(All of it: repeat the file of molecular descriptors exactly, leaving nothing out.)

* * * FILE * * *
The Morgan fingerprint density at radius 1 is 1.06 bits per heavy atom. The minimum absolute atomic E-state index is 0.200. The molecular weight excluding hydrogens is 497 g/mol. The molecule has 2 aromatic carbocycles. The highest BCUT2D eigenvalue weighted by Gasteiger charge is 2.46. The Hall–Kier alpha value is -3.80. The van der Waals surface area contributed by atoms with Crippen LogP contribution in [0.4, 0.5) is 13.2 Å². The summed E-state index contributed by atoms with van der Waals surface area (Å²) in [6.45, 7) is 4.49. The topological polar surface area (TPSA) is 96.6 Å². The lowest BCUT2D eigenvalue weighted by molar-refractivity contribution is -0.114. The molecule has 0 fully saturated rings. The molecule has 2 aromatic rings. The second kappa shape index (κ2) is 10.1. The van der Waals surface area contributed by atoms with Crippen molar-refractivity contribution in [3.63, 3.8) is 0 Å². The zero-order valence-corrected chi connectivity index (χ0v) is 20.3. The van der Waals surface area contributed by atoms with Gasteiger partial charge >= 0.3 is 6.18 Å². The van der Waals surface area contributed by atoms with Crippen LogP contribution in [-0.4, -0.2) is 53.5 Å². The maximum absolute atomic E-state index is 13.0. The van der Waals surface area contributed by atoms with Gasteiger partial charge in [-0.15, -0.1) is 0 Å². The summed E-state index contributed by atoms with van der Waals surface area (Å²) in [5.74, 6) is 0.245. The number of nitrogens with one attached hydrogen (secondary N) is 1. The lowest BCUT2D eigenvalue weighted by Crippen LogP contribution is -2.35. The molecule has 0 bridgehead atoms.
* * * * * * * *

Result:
The Morgan fingerprint density at radius 1 is 1.06 bits per heavy atom. The minimum absolute atomic E-state index is 0.200. The molecular weight excluding hydrogens is 497 g/mol. The molecule has 2 aromatic carbocycles. The highest BCUT2D eigenvalue weighted by Gasteiger charge is 2.46. The Hall–Kier alpha value is -3.80. The van der Waals surface area contributed by atoms with Crippen LogP contribution in [0.4, 0.5) is 13.2 Å². The summed E-state index contributed by atoms with van der Waals surface area (Å²) in [6.45, 7) is 4.49. The topological polar surface area (TPSA) is 96.6 Å². The lowest BCUT2D eigenvalue weighted by molar-refractivity contribution is -0.114. The molecule has 0 fully saturated rings. The molecule has 2 aromatic rings. The second kappa shape index (κ2) is 10.1. The van der Waals surface area contributed by atoms with Crippen molar-refractivity contribution in [3.63, 3.8) is 0 Å². The zero-order valence-corrected chi connectivity index (χ0v) is 20.3. The van der Waals surface area contributed by atoms with Gasteiger partial charge >= 0.3 is 6.18 Å². The van der Waals surface area contributed by atoms with Crippen LogP contribution in [-0.4, -0.2) is 53.5 Å². The maximum absolute atomic E-state index is 13.0. The van der Waals surface area contributed by atoms with Gasteiger partial charge in [-0.15, -0.1) is 0 Å². The summed E-state index contributed by atoms with van der Waals surface area (Å²) in [5.74, 6) is 0.245. The number of nitrogens with one attached hydrogen (secondary N) is 1. The lowest BCUT2D eigenvalue weighted by Crippen LogP contribution is -2.35. The molecule has 0 bridgehead atoms.